No doubt about it, bank stocks have been taking a beating lately.
Since the start of March, the S&P Banks Select Industry Index has shed more than 11% of its market value - meanwhile, the broader S&P 500 Index itself is actually up over that time frame. And even worse, many of the biggest banking stocks on Wall Street look ready to roll even lower this summer.
Simply put, if you own one of these big banks, look out below.
There's a "but" to the bank stock story, however. One of these stocks is not like the other - in fact, one gigantic bank is actually uncoupling from the rest of the banking sector, teetering on the edge of a clear-cut buy signal in June.
To figure out which bank stock to buy - and which you should unload this summer - we're turning to the charts for a technical look at the major signals in the sector (and when you should pull the trigger on them).
In case you're unfamiliar with technical analysis, here's the executive summary: technical analysis is a way for investors to quantify qualitative factors, such as investor psychology, based on a stock's price action and trends. Once the domain of cloistered trading teams on Wall Street, technicals can help top traders make consistently profitable trades and can aid fundamental investors in better planning their stock execution.
So, without further ado, here's a rundown of three technical setups that are showing solid trading potential right now.
We're starting off strong on Friday, with shares of $170 billion banking giant Citigroup (C) . Citi is the sole giant bank you should consider buying this summer. Shares are up almost 30% in the trailing 12 months, and while they haven't done much in 2017, that's because they've spent all year setting up a pretty textbook example of a bullish continuation pattern.
In other words, Citi could be setting up a second leg higher, and shares are within striking distance of that buy signal as I write.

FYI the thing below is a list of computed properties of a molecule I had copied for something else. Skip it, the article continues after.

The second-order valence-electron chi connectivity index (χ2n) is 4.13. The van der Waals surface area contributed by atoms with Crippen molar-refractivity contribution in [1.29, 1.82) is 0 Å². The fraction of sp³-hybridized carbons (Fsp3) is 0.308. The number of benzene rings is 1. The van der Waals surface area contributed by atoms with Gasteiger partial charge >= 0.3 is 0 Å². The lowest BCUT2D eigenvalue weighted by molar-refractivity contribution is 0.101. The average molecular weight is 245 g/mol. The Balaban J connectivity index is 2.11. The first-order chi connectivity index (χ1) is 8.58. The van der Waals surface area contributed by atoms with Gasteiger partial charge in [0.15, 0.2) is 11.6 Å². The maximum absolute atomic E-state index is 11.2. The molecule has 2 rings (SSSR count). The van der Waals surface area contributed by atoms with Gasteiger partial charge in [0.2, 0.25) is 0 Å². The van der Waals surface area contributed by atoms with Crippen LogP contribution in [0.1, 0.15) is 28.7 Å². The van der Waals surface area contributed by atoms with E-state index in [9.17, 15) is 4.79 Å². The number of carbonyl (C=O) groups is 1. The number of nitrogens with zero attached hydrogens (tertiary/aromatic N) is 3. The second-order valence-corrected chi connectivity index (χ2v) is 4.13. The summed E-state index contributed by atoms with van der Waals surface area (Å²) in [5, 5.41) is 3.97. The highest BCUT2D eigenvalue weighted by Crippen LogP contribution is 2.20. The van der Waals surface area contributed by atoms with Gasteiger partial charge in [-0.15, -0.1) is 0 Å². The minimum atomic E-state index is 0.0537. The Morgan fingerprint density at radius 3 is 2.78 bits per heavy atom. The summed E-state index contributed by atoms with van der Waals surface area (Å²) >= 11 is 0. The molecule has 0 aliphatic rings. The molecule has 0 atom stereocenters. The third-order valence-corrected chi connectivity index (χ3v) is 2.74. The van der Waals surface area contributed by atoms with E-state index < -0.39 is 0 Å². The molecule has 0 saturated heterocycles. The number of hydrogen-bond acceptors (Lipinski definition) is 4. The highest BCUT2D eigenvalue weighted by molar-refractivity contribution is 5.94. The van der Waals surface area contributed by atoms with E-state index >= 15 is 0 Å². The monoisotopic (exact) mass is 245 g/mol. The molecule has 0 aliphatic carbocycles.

The pattern to watch in Citigroup is an ascending triangle setup, a signal formed by horizontal resistance up above shares at $62, and uptrending support to the downside. Basically, as Citi has pinballed between that pair of technically important price levels all year long, shares have been getting squeezed closer and closer to a breakout through our $62 price ceiling. When that happens, it's time to join the buyers.
Relative strength adds some extra confidence to the upside potential in Citigroup right now. That's because, unlike its peers, Citi's relative strength line has been holding onto higher lows, signaling that Citi continues to outperform the rest of the stock market, even now. Once shares materially clear $62, Citi is a buy.
Meanwhile, most banking stocks look more like JPMorgan Chase & Co. (JPM) right now.
Make no mistake. If you've owned JPMorgan for the last year or so, you've probably done pretty well. Shares are up 25% since last summer, beating the broad market handily. But that rally is showing some serious red flags now. And JPM triggered a major sell signal this week.
That's because JPMorgan has spent quite a while forming a head and shoulders top, a bearish reversal pattern with a silly name but more serious trading implications. The pattern signals exhaustion among sellers, and it's formed by two swing highs that top out at approximately the same level (the shoulders), separated by a higher high (the head). The sell signal came the violation of JPM's neckline, just below the $85 level.
Now, with that level taken out, JPM could have some meaningful downside risk ahead. If you own shares of JPMorgan right now, this is a chance to take some of your recent gains off the table before shares accelerate their selling.
Royal Bank of Canada
While most major U.S. banks look a whole lot like JPMorgan, the bearish chart setups aren't relegated to U.S. banks. We're seeing an ugly pattern playing out in Royal Bank of Canada (RY) . You don't need to be an expert trader to figure out why shares look ready to roll over here; RY's price setup is about as simple as they get.
After charging higher from last fall, Royal Bank of Canada rolled over in mid-February, kicking off a well-defined downtrend that's been in place ever since. RY's downtrend is defined by a pair of parallel trendlines that have identified the high-probability range for shares to stay stuck within. So far, every test of the top of the price channel has been an opportunity to get out before the ensuing down leg, and shares are testing that level for a fifth time this week.
The 50-day moving average is acting like a decent proxy for that bearish trendline right now, so as long as Royal Bank of Canada stays below the 50-day, it makes sense to steer clear of shares.